"The WonkLine: March 15, 2011"
Welcome to The WonkLine, a daily 9:30 a.m. roundup of the latest public policy news. This is what we’re reading. Tell us what you found in the comments section below. You can also follow The Wonk Room on Twitter.
“Japan’s nuclear crisis verged toward catastrophe on Tuesday after an explosion damaged the vessel containing the nuclear core at one reactor and a fire at another spewed large amounts of radioactive material into the air.”
“Libya’s revolutionary leadership is pressing western powers to assassinate Muammar Gaddafi and launch military strikes against his forces.”
Japan’s “National Police Agency said Tuesday afternoon that 2,722 people have died, and many thousands were still missing. Bodies continued to wash ashore at various spots along the coast after having been pulled out to sea by the tsunami’s retreat.”
Many of the United States’s 104 nuclear facilities are located near areas of seismic activity.
Nearly one out of five — 23 – of the operating reactors in the U.S. have the same design as the Fukushima Daiichi plant.
St. Paul is in a state of emergency, preparing for possibly record flooding. National Weather Service forecasts “predict an 80 percent chance of flooding at the 2001 crest of 23.76 feet and a 48 percent chance the river will exceed its all time record high in St. Paul of 26.4 feet set in 1965.”
A new Census analysis shows that the Latino population grew more dramatically than expected in states with smaller and newer immigrant populations.
An effort to require many private businesses to use the E-Verify electronic employment verification system won a crucial vote in the Georgia Senate yesterday after a similar measure passed the House.
A Kansas House committee voted against a measure similar to Arizona’s immigration law, SB-1070.
No one could have predicted that the NRA would respond to President Obama’s attempt to extend the hand of reasonableness and compromise by trying to bite that hand off.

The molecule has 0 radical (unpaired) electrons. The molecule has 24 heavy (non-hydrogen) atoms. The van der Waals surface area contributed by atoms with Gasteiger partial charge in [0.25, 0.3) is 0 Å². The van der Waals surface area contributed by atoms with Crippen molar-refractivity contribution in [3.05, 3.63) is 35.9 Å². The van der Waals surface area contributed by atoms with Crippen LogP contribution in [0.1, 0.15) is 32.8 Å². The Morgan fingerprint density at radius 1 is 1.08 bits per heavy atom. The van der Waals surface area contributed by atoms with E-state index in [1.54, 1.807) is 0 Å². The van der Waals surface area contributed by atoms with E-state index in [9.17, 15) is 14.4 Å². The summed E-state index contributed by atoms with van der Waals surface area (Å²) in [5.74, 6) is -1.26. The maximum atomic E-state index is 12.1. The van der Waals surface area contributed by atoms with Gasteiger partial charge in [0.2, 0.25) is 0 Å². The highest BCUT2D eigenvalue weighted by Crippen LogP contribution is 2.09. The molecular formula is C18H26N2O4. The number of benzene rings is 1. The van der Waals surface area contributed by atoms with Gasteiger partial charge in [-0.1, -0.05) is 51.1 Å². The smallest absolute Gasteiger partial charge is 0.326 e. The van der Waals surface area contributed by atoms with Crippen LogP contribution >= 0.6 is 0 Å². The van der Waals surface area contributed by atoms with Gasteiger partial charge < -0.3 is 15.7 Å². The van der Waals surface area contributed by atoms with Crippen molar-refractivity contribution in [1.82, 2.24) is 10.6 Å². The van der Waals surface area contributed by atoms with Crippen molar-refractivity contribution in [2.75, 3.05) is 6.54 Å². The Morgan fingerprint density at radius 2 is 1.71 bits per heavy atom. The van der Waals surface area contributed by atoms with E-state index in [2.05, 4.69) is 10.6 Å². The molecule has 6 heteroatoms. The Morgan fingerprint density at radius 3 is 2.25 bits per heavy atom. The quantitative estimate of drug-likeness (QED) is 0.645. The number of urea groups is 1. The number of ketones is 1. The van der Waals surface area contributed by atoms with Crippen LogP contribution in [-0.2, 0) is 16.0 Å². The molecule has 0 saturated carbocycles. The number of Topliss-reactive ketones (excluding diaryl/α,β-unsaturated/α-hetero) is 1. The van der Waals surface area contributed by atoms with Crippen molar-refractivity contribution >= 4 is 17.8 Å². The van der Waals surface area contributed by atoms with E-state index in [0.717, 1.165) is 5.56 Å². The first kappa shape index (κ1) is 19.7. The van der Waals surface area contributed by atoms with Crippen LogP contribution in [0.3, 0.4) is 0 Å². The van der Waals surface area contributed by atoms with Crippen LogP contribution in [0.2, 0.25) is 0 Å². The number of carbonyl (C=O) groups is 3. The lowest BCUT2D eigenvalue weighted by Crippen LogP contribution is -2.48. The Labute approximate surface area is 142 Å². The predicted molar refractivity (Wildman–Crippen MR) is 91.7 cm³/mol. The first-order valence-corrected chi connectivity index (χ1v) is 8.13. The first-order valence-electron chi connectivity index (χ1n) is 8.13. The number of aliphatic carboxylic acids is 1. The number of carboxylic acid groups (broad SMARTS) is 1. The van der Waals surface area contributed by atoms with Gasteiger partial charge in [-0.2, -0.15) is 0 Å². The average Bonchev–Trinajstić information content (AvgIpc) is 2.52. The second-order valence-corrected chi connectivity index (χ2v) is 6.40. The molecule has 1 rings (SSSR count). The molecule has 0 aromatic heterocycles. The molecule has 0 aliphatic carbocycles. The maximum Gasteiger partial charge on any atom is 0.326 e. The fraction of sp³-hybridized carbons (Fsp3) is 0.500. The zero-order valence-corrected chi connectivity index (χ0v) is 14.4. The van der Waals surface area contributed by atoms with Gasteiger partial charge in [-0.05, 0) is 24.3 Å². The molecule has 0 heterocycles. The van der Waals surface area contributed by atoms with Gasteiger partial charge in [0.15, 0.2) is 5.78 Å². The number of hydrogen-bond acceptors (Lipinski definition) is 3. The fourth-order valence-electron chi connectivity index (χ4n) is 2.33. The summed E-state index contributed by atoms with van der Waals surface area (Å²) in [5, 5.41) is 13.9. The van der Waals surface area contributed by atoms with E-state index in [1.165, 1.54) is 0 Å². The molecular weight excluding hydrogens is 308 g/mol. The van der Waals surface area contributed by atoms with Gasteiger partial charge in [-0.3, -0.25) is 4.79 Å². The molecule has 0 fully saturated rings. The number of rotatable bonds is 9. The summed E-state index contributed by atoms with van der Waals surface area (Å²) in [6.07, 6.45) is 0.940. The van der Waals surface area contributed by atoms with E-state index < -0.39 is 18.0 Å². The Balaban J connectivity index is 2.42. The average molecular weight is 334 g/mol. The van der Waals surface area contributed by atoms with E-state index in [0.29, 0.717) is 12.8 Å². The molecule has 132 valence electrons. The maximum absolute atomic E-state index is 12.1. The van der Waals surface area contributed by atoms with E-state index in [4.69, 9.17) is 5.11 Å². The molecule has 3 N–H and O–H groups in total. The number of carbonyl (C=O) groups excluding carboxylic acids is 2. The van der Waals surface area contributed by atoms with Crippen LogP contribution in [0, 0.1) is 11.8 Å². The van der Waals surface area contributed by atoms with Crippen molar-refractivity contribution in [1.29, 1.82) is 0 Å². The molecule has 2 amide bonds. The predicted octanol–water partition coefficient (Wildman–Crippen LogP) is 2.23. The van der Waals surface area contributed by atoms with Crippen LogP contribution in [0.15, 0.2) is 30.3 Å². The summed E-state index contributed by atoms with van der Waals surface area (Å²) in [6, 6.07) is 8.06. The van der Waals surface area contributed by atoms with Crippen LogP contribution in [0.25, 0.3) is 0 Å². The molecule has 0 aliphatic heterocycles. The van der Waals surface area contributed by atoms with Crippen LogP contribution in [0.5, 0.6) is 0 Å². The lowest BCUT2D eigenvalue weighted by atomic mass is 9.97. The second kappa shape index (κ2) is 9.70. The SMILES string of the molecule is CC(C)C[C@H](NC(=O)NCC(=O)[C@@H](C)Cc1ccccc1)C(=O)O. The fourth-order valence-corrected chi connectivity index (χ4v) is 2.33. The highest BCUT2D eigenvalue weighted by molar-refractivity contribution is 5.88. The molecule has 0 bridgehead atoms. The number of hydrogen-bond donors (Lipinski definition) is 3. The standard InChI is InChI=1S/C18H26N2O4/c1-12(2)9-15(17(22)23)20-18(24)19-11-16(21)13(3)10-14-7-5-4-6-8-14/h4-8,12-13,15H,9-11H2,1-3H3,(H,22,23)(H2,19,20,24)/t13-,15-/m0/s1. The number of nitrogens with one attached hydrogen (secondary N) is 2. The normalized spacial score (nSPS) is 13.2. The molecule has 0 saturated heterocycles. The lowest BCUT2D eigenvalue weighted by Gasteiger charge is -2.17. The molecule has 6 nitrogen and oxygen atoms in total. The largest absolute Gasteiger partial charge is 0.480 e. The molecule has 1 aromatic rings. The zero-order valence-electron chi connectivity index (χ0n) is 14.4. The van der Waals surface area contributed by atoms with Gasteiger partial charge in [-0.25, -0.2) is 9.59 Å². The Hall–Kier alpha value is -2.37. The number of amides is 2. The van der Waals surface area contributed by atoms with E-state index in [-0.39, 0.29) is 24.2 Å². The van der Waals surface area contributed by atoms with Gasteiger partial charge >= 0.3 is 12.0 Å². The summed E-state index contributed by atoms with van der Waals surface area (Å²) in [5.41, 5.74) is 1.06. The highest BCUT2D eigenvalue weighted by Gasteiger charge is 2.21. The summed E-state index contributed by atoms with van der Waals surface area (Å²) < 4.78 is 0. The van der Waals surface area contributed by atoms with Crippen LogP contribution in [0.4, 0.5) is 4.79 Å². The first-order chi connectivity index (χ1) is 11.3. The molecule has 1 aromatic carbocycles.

The nation’s busiest federal appeals court is only able to function because of several judges in their 80s who are carrying substantial caseloads years after they partially retired.
A bill to repeal the Defense of Marriage Act will be introduced in the House and Senate tomorrow. The legislation already has 105 cosponsors in the House.
Michigan attorney general Bill Schuette “has filed a court brief in support of a former Eastern Michigan University student who claims her religious beliefs were violated when the university dismissed her from its counseling program for refusing to counsel a gay client.”
A California lawmaker has introduced “Seth’s Law” in memory of Seth Walsh, a gay thirteen-year-old who killed himself last year. The bill would require school districts “to create anti-harassment policies and programs that include bullying based on perceived or actual sexual orientation.”
“The Transportation Security Administration said [today that] it will start publishing radiation test results from airport passenger and luggage screening equipment in a bid to allay lingering fears about potential health risks.”
England announced that “cigarette packs piled into prominent displays behind store counters and supermarket checkouts in England” will be banned, “a move that will keep cigarettes hidden away and make it just a tad more difficult for smokers to find their fix.”
“The Obama administration told the Supreme Court on Monday night [that] it should stay away from a high-profile challenge to the 2010 health care law until after a lower court has had a chance to review the case.”
Congressional leaders “almost unanimously dismissed a fall deadline announced Monday by President Barack Obama for passing a major education reform bill.”
Head Start supporters “are feeling under siege in the federal budget battle, fearing that the kind of deep cuts they’ve seen proposed in Congress would likely have ripple effects hurting state pre-K and after-school programs.”
The Maryland state senate yesterday “signed off on legislation that would make undocumented immigrants eligible for in-state tuition benefits at the state’s public colleges.”
The natural disaster in Japan “has disrupted production of automobiles, computer chips and other goods and threatens the world’s third-largest economy at a time when it was already vulnerable.”
Republicans plan to introduce a series of measures tomorrow that, if approved, would roll back portions of the Dodd-Frank financial reform law.
“Senate Republicans have vowed to block any nominee for Commerce secretary or other trade-related nominations until President Obama sends trade pacts with Colombia and Panama to Congress for approval,” The Hill reports.